BDRC is pleased to announce that we have successfully added Tibetan Collation Rules to the CLDR. This step will bring Tibetan closer to being fully supported on websites and smartphones, and will improve the digital experience of Tibetans worldwide. This effort is part of BDRC's practice of contributing back to the Buddhist communities in Asia who produced the precious texts we bring online. This post will also dive into the historical origins of the rules we have implemented.
One of our priorities in developing BUDA was to create a great reading room experience for our users, many of whom are practitioners, researchers and translators who spend a great deal of time poring over these Buddhist materials.
Our new website includes improvements to both the user interface and the architecture of the data. In this post we will introduce one of the changes to our data architecture and how this change will affect your searches.
Search is how most of our users interact with our library and database. As fast and intuitive as the search on BUDA is, we continue to refine and improve it in order to offer our users the most seamless search experience. So we are happy to share the news that BUDA's search has been updated with three useful new features, developed based on feedback from our users.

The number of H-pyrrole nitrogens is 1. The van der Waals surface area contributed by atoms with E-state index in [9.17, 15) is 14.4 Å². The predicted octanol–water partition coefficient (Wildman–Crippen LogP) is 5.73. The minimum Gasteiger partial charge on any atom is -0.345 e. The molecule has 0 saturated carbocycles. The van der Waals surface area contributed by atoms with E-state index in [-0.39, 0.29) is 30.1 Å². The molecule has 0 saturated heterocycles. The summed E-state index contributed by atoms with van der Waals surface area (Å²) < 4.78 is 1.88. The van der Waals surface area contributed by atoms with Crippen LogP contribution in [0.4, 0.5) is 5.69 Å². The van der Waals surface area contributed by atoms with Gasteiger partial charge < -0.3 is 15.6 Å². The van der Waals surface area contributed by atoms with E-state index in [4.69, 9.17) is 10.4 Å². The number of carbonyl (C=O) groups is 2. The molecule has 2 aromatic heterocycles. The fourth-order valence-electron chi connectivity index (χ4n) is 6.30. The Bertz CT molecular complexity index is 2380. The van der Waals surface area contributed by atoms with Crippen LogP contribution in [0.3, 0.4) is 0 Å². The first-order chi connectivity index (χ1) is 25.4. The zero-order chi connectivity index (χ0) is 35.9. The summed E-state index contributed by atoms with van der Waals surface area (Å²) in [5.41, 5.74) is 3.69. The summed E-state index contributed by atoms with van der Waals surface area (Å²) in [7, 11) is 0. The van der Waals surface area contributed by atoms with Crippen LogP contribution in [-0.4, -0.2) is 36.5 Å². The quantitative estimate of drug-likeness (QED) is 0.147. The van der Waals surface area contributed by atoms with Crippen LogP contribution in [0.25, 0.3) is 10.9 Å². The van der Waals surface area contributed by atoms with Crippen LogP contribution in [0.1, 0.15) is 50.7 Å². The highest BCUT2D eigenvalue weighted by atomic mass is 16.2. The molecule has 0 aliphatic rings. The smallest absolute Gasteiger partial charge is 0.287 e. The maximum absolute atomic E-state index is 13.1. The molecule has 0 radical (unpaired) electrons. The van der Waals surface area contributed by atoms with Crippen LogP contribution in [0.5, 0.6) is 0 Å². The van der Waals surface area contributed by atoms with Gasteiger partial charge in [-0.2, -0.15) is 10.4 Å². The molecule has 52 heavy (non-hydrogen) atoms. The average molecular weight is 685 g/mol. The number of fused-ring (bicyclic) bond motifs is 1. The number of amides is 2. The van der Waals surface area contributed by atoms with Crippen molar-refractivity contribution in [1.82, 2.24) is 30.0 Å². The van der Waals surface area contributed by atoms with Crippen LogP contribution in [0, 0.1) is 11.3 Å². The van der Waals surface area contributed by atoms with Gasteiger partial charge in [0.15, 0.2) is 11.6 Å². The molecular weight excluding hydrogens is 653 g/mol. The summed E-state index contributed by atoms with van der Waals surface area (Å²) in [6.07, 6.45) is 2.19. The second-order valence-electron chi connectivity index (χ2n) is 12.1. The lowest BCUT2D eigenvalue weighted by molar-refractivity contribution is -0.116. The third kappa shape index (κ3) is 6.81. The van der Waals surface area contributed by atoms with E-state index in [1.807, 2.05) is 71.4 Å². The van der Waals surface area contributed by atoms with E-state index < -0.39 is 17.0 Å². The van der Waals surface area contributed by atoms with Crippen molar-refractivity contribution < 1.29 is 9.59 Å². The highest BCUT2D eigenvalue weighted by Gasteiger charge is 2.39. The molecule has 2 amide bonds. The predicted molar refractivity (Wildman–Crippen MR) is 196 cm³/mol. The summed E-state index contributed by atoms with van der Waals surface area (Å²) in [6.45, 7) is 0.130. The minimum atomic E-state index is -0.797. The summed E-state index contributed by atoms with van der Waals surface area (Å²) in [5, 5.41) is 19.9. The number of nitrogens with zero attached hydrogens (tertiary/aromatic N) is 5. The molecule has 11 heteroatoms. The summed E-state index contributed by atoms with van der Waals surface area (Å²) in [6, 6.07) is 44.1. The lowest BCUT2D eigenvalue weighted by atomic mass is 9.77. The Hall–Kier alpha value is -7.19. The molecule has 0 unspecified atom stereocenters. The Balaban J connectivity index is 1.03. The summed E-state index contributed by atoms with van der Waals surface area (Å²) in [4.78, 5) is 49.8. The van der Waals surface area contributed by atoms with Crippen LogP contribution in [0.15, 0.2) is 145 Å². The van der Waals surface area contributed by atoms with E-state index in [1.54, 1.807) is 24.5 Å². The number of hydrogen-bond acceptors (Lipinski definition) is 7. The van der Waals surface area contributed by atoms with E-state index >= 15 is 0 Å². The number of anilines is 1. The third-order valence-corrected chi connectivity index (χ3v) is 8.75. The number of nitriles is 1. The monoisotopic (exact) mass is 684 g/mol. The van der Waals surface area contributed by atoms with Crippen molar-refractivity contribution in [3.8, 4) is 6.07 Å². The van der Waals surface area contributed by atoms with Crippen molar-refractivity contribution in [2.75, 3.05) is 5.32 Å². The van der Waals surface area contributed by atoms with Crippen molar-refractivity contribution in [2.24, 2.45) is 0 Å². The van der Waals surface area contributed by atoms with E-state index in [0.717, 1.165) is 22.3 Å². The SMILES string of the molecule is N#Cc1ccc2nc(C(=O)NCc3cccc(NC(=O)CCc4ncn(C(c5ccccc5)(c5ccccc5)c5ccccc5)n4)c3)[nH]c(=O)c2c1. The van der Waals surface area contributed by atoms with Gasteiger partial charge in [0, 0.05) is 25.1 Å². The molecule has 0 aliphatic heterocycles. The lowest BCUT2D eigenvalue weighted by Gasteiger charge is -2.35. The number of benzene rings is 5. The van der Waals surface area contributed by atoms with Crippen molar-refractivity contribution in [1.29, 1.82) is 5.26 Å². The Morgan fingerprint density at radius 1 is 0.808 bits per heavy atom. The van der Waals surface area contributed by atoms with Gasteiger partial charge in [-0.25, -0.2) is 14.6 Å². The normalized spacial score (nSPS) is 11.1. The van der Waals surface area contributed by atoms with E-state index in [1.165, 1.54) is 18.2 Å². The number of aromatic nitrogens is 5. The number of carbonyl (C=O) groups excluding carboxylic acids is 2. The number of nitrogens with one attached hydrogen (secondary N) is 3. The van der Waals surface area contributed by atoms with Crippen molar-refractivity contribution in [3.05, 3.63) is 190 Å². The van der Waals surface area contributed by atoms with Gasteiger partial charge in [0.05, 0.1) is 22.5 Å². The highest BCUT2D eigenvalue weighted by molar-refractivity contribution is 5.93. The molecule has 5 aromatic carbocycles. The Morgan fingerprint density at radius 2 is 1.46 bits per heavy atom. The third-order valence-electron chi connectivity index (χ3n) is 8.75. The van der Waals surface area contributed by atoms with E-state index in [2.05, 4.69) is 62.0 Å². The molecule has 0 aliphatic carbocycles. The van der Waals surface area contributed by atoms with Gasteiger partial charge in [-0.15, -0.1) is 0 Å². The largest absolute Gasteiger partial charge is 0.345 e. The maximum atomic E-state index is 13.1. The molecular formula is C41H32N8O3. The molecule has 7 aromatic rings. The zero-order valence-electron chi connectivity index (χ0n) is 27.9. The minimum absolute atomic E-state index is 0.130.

BDRC's Executive Director Dr. Jann Ronis and technical lead Élie Roux present an online demo of our new website and library platform, the Buddhist Digital Archives (BUDA), providing tips and tricks for the new user.
With generous support from Khyentse Foundation, the Buddhist Digital Resource Center invites applications for a fellowship in Southeast Asian manuscripts, to begin 1 January 2021.
With libraries and archives closed around the world, the value of BDRC's online platform has gained new significance as the most comprehensive collection of Buddhist writings in classical Asian languages.
BDRC is pleased to announce the Fragile Palm Leaves Digitization Project. This vital project is made possible by the gracious funding support of the Khyentse Foundation.
Today we're featuring new acquisitions of texts from the Kagyu School of Tibetan Buddhism. BDRC founder Gene Smith championed Kagyu literary heritage and had fruitful relations with many Kagyu lamas.